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Christmas, 1917


For the Red Cross, December of 1917 was an active season in North Dakota. With loved ones ever closer to the front, there was an urgency to ensure that the boys had the comforts of home as much as possible. Red Cross knitting parties were held across the state. In a three week campaign, over two hundred sweaters were knitted in Eddy County so every soldier from that county would have a warm garment.

Nationwide, the Red Cross was seeking ten million new members in the week prior to Christmas. They asked each household to place a candle in the window behind a piece of transparent paper containing a blue border with a large Red Cross sign in the center. This was to be done at 7:30 on Christmas Eve as a symbol of support for the troops. Church bells would toll every half hour during the evening.

Banking on the spirit of the season, the War Commission was asking Americans to purchase War Saving certificates. The money raised would help buy munitions to hasten the war’s end, saving the lives of many American boys, enabling them to spend future Christmases with their families.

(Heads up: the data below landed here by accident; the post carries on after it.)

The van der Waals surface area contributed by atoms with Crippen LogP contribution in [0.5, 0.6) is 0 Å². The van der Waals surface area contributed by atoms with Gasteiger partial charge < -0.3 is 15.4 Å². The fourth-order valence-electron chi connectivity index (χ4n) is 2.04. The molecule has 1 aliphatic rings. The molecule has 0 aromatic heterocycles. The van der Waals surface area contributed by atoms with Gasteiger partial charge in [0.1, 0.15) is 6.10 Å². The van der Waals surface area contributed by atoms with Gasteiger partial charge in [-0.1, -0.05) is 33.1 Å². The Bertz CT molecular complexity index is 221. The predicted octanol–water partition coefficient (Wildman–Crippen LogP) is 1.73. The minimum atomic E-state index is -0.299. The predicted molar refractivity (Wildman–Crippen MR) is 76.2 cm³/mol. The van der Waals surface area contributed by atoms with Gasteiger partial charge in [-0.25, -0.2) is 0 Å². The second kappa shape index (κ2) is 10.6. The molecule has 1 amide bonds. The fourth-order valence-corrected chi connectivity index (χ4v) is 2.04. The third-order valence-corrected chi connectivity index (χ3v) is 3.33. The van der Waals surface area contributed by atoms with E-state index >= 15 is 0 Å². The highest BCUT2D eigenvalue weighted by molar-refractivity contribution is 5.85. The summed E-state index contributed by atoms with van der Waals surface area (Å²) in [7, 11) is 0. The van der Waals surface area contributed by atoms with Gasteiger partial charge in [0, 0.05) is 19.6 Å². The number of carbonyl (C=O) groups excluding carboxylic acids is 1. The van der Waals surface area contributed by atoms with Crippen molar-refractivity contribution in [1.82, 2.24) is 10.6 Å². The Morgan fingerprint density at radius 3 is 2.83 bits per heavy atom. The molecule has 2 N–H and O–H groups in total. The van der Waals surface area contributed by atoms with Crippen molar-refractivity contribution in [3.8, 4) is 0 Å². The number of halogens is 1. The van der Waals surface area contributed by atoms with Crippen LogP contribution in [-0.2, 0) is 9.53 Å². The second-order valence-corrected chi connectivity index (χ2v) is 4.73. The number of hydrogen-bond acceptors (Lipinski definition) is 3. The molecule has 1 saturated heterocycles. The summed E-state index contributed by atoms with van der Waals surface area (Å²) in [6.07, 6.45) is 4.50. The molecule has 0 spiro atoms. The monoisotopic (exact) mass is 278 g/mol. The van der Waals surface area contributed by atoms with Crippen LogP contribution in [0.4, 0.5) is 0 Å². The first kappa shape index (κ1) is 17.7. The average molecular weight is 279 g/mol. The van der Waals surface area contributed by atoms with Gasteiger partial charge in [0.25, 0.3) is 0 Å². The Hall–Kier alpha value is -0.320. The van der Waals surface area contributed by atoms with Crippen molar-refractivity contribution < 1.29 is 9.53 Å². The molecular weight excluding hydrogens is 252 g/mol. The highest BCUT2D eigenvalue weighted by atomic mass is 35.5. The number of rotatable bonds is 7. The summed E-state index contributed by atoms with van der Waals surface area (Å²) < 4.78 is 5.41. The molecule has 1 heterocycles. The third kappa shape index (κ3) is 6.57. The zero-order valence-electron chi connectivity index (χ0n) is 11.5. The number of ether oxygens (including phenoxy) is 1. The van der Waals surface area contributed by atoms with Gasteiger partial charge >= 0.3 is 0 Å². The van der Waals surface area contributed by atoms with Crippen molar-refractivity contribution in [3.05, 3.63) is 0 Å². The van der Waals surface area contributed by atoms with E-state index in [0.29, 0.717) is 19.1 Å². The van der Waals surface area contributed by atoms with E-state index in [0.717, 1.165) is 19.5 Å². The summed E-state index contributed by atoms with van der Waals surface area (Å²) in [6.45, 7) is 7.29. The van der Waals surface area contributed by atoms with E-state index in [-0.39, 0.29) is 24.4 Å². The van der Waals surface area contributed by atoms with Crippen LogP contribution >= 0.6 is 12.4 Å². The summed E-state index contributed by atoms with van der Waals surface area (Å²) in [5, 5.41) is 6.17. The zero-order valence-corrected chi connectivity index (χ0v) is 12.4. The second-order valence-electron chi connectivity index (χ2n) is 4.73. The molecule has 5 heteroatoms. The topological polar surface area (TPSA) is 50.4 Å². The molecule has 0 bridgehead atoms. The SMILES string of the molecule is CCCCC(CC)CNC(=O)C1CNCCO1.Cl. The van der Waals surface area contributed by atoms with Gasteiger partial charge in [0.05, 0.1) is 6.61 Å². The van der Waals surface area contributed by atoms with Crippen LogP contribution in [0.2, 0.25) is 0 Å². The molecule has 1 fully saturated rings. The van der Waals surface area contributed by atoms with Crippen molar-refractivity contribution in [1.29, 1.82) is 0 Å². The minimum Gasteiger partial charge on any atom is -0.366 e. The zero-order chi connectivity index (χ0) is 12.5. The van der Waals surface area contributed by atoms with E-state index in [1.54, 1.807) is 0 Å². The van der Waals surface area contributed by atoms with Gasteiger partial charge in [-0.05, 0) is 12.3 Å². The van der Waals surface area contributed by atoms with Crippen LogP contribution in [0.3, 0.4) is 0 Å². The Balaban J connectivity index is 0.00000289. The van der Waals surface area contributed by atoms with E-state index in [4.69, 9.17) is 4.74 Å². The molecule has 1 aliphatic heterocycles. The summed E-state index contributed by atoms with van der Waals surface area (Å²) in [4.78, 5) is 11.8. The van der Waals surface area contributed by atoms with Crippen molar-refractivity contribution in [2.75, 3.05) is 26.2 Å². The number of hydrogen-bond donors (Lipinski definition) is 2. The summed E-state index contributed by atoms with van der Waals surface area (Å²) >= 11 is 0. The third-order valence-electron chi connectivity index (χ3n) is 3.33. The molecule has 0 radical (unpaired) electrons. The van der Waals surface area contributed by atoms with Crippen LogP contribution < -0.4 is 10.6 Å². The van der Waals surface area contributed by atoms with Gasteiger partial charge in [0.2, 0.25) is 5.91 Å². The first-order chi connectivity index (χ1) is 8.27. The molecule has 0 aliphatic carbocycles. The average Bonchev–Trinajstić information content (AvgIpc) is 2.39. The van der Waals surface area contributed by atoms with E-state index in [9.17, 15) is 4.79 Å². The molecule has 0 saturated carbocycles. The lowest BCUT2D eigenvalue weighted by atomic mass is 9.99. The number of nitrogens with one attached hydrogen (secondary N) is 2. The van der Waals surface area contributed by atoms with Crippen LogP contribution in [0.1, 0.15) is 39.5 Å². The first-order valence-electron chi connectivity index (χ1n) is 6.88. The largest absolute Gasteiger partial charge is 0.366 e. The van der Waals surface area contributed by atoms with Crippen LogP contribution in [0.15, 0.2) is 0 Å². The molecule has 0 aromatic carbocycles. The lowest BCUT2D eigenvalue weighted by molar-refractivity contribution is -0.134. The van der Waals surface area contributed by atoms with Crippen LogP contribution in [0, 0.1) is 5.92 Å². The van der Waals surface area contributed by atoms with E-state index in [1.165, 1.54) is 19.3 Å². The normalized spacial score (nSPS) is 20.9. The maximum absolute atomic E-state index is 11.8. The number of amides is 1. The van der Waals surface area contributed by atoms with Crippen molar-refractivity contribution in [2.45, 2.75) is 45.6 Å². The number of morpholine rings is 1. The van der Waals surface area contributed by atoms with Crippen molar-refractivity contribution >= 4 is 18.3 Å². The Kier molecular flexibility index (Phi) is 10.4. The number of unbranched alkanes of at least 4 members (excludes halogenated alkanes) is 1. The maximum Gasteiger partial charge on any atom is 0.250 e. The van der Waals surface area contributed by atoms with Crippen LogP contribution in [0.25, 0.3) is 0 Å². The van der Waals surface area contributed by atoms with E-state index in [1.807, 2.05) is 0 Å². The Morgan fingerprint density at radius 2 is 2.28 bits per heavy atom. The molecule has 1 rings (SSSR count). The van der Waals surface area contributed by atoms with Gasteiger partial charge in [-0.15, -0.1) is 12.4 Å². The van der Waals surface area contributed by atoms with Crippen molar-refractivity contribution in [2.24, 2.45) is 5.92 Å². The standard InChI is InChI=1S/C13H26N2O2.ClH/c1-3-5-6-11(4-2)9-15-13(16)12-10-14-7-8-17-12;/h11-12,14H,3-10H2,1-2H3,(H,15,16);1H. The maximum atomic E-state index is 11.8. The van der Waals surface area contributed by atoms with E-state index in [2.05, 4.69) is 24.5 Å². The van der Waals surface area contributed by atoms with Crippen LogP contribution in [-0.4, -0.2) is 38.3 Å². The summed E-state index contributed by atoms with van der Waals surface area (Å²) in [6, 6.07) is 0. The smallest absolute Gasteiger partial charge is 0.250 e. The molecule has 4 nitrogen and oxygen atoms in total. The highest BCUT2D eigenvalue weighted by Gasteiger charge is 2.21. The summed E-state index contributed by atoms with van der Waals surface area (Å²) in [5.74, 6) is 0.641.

Christmas, like Thanksgiving, would require some creative planning and sacrifice. Meatless mincemeat was recommended by the Food Commission to accompany the “pumpkinless” pumpkin pie and the “gingerless” gingerbread. The directions were simple. Chop half of a package of raisins with a half-pound of prunes and stew in the juice and peel of a lemon; then add a quarter cup of sweet cider and four tablespoons of brown sugar.

Christmas found the North Dakota troops one step closer to the front. Capable of carrying over eight thousand soldiers comfortably, the SS Leviathan, serving as a troop ship, arrived safely in England on Christmas Eve. Even though the accommodations aboard ship were very comfortable, the threat of submarines in the North Atlantic had kept the men awake and vigilant. Many slept in their uniforms with their boots on. A scrumptious Christmas dinner with all the trimmings was served aboard ship, prior to their arrival.

The movement of troops and supplies was a closely guarded secret, so it was not until Christmas Day that the people back home would learn that the North Dakota contingent was on foreign soil. With their loved ones within hours of the front, the Christmas wish of 1917 was for a quick end to the war and their safe return.

Dakota Datebook by Jim Davis


Weekly Time-Record, January 24, 1918

Ward County Independent, January 24, 1918

The Bismarck Tribune, December 22, 1917